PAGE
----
I am quicksilver, the fox in the night, emotional about the poetry, love & desire in scent, read me.

Friday, 24 January 2014

Auto Seduction - The Scent of Interiors: ‘Italian Leather’ (& A Little Irish…) by Memo Fragrances

Memo is a discreet and luxurious brand, a word of mouth success, the scents suggested carefully to like-minded connoisseurs, skin savoured in pleasured appreciation. There is something rarified and apart about the alluring strangeness of the oeuvre. The fragrances feel expensive, finished, honed and polished, notes open like choral mouths, rolling and blossoming across welcome skin.

I have loved the brand quietly for years, wearing Siwa constantly and sometimes the heady holographic charms of Lalibela. Siwa’s plasticky warm blend of cereals, whiskey lactones, cinnamon leaf, popcorn, narcissus and vanilla wears like silicone on my skin. I smell like an replicant. I loved it from the very first moment I tried it and have never tired of its alien melted beauty. Lalibela is another one of my obsessive rose scents. It takes it name from Lalibela, a sacred place in Ethiopia where it is said angels came down to build twelve churches, all hewn from solid rock. The fragrance reeks of transcendental rose, joyous and fevered. Orchid and jasmine hold to the skin white-hot intensity as the rose seems to smoulder, ably abetted by really rich labdanum, tobacco, vanilla and frankincense notes. Everything smells offered up, sacrificial and sacred.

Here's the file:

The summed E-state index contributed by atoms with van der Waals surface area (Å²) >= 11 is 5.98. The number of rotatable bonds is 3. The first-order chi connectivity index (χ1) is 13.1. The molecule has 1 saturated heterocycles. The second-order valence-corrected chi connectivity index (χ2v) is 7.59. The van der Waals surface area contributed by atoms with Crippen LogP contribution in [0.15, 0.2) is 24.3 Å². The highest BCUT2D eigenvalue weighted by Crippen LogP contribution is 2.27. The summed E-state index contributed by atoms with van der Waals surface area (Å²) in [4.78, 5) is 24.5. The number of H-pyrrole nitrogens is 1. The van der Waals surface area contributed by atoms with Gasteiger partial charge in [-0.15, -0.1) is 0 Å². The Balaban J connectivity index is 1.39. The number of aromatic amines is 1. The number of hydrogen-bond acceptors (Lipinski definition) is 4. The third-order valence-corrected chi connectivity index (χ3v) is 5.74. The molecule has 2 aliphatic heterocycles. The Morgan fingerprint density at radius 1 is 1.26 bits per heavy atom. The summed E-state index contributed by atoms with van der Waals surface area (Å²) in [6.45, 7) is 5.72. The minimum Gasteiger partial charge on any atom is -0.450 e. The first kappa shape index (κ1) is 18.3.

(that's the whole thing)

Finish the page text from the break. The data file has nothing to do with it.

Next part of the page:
Memo (short for memory)is Clara and John Molloy. He is Irish, raised around horses in Tipperary, she is Andalusian, but raised in Paris. They are based now in Geneva after many years in Paris. They met apparently on a ski lift, suspended between earth and sky. I like this image of love blossoming mid-air, rootless, under a nurturing vault of blue.